4. All public statements You have drafted, reviewed, edited, made, or published on behalf of or in connection with efforts directed, assisted, or funded by ExxonMobil (in whole or in part, directly or indirectly, including through Donors Trust or Donors Capital Fund or other third parties acting on behalf of ExxonMobil), including but not limited to advertisements, op-eds, letters to the editor, speeches, and publications, concerning Climate Change. In Your Response to this Request include any Communications with ExxonMobil concerning any of the materials responsive to this Request. 
  5. All Documents and Communications concerning any potential impacts on ExxonMobil's sales, revenue, or business caused by Climate Change itself, by public policies responding to Climate Change (including any legislation or regulation concerning Climate Change), or by public perceptions of Climate Change. 
  6. All Documents concerning Climate Change published by You that were directed, drafted, prepared, reviewed, edited, approved, or funded by ExxonMobil (in whole or in part, directly or indirectly, including through Donors Trust or Donors Capital Fund or other third parties acting on behalf of ExxonMobil), and all Communications about such Documents. 
  7. All Documents reflecting or concerning meetings with or including ExxonMobil and/or third parties acting on behalf of ExxonMobil concerning Climate Change, including but not limited to meetings discussing or presenting: strategies, plans, or activities to address Climate Change; strategies, plans, or activities to impact public views on Climate Change; the likelihood that or extent to which carbon dioxide, methane, oil and gas extraction or use, or any of the products sold or activities carried out by ExxonMobil impact Climate Change directly or indirectly; the accuracy or credibility of research or researchers examining Climate Change; or the accuracy or credibility of models or assessments of the likelihood, certainty, uncertainty, scope, causes, or impacts of Climate Change.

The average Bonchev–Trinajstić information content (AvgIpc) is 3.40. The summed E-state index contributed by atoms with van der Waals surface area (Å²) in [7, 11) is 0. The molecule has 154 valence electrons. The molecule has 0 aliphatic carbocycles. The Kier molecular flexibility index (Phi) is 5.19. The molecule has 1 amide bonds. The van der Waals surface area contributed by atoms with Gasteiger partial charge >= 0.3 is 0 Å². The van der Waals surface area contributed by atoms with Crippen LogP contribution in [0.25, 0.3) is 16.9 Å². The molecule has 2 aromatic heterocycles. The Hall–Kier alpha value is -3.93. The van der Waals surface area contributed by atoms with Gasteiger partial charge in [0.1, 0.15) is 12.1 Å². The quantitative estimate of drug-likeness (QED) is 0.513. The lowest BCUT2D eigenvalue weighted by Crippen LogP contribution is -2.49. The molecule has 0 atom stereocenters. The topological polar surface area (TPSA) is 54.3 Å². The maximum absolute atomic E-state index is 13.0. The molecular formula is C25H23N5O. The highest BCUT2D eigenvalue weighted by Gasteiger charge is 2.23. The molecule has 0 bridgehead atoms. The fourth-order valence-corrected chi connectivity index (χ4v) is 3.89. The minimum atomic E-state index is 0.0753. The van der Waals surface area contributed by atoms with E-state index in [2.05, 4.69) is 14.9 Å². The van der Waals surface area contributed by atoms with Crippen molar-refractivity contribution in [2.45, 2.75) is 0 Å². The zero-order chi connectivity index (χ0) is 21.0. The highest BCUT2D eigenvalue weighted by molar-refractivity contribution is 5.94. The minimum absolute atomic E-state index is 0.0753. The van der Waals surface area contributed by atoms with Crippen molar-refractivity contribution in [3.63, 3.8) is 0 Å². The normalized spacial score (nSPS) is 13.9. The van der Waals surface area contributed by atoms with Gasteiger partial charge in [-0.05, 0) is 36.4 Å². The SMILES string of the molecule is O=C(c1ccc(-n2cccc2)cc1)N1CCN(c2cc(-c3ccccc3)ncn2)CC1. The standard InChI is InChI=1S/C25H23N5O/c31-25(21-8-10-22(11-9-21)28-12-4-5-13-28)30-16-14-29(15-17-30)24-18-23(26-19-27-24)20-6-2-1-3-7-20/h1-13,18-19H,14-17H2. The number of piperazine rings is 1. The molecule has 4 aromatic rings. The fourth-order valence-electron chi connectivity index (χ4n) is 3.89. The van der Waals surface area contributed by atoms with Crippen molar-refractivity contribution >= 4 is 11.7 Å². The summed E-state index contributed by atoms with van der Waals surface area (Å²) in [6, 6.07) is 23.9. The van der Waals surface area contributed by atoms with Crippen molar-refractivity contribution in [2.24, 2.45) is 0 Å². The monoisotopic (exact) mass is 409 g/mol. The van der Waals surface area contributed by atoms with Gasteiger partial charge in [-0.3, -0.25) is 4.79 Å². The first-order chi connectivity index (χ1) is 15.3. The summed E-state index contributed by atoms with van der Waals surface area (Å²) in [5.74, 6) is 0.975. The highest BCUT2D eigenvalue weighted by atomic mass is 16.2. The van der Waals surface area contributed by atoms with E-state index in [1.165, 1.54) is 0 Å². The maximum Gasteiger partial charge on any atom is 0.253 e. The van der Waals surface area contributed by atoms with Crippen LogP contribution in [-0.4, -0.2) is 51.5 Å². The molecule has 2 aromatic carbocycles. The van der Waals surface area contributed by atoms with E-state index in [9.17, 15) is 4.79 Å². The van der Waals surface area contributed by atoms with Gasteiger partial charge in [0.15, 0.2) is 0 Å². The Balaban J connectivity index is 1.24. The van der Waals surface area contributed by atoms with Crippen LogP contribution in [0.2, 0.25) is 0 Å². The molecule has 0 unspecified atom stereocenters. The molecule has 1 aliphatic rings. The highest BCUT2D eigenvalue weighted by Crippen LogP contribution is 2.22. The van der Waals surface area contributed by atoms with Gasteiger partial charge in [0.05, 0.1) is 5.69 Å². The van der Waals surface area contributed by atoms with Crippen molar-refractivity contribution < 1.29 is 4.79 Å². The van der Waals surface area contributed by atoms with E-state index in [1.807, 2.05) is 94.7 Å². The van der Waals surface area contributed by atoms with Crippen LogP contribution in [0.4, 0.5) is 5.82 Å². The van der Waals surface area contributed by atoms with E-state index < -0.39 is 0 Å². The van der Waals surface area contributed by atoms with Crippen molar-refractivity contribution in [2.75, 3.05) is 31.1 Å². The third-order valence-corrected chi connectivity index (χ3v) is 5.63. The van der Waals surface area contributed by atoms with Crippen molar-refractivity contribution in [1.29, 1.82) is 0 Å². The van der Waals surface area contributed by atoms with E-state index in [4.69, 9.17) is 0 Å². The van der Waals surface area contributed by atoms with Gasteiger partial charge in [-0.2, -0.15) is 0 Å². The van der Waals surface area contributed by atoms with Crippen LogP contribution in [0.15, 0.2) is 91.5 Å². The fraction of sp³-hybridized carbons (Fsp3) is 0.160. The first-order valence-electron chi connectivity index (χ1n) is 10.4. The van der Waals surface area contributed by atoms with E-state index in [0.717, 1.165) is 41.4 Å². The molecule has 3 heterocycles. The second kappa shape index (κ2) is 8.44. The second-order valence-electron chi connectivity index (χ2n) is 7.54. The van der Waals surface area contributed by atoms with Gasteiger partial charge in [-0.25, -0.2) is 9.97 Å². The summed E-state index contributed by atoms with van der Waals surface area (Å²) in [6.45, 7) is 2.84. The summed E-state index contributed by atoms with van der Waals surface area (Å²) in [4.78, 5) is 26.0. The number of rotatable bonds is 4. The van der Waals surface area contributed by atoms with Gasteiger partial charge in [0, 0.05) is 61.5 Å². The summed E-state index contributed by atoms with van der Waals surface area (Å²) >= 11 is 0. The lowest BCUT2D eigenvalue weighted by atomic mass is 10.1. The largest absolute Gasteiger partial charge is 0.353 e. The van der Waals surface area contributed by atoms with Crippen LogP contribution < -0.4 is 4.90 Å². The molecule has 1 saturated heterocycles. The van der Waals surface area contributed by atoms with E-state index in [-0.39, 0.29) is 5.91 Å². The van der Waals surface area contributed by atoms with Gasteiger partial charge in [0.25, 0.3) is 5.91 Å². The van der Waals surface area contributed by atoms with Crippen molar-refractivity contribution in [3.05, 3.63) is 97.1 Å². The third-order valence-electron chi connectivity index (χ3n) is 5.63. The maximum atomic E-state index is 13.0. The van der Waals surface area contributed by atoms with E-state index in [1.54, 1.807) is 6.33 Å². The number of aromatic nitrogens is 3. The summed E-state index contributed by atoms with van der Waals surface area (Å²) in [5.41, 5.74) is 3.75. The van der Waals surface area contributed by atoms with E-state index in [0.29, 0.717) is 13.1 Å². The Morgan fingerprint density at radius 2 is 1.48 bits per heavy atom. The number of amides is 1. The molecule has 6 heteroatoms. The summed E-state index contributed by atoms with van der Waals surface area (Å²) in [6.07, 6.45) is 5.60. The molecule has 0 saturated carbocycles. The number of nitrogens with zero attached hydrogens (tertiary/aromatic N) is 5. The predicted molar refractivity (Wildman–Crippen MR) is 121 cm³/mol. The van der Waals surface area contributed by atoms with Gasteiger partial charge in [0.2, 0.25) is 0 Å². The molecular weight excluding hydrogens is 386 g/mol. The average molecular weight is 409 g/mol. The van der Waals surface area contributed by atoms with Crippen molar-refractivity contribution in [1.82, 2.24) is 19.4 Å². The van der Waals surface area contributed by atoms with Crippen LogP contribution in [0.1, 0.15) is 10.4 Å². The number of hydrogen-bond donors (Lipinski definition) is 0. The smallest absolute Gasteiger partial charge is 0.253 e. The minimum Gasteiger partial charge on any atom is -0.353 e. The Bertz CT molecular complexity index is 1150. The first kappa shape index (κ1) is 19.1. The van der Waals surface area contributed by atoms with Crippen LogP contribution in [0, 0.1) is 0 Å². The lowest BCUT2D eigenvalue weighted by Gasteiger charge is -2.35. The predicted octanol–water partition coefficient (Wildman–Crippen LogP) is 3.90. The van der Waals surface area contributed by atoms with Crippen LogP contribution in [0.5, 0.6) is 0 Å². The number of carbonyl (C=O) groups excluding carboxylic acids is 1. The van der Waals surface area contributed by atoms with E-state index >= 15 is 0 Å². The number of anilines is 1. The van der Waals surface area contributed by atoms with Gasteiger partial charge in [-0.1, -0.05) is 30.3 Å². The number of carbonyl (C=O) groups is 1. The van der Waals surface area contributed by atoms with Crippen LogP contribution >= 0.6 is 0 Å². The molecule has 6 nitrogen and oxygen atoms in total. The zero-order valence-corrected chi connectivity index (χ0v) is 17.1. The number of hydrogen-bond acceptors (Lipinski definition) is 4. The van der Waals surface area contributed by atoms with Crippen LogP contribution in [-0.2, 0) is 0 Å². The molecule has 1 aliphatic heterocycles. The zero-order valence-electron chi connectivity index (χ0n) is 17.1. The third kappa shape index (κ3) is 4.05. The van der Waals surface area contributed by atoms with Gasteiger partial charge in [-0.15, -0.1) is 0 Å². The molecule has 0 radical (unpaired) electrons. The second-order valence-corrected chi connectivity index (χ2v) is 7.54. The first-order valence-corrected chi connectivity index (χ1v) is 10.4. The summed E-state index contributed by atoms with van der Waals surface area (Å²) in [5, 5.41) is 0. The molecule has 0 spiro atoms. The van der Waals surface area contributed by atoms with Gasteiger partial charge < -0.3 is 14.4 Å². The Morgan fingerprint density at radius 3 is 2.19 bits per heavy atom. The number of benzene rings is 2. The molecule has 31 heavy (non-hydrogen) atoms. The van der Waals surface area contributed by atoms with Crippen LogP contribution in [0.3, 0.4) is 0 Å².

8. All Documents and Communications concerning or reflecting ExxonMobil's activities using, working with, or funding third parties (including Donors Trust or Donors Capital Fund), or its strategies or plans to do so, to disseminate information or opinions concerning Climate Change. 
  9. Documents sufficient to identify the amount and date of all payments to You from ExxonMobil (directly or indirectly, including through Donors Trust or Donors Capital Fund or other third parties acting on behalf of ExxonMobil) to support work concerning Climate Change and the nature and dates of the work being funded by those payments. Please arrange payment records by year. 

Deniers don't want to know, of course.


From the WUWT comments


Science deniers at WUWT love it when the CEI asks for emails and documents, but the last thing they want to have to deal with are emails and documents that might show shady dealings of science disinformers. The tiny brains of deniers are getting tied up in knots of contorted double standards. On the one hand "truth will out" and emails are fair game - except when it comes to emails between deniers. Then it becomes "stifling free speech".

I haven't seen a single comment from anyone who is curious about what will be found among the emails of CEI, or even if there will be a single document that fits the above criteria. There seems to be a general consensus that CEI will have to put together lots and lots of documents, which implies that WUWT deniers accept that CEI was being paid by Exxon or someone related to spread disinformation about climate.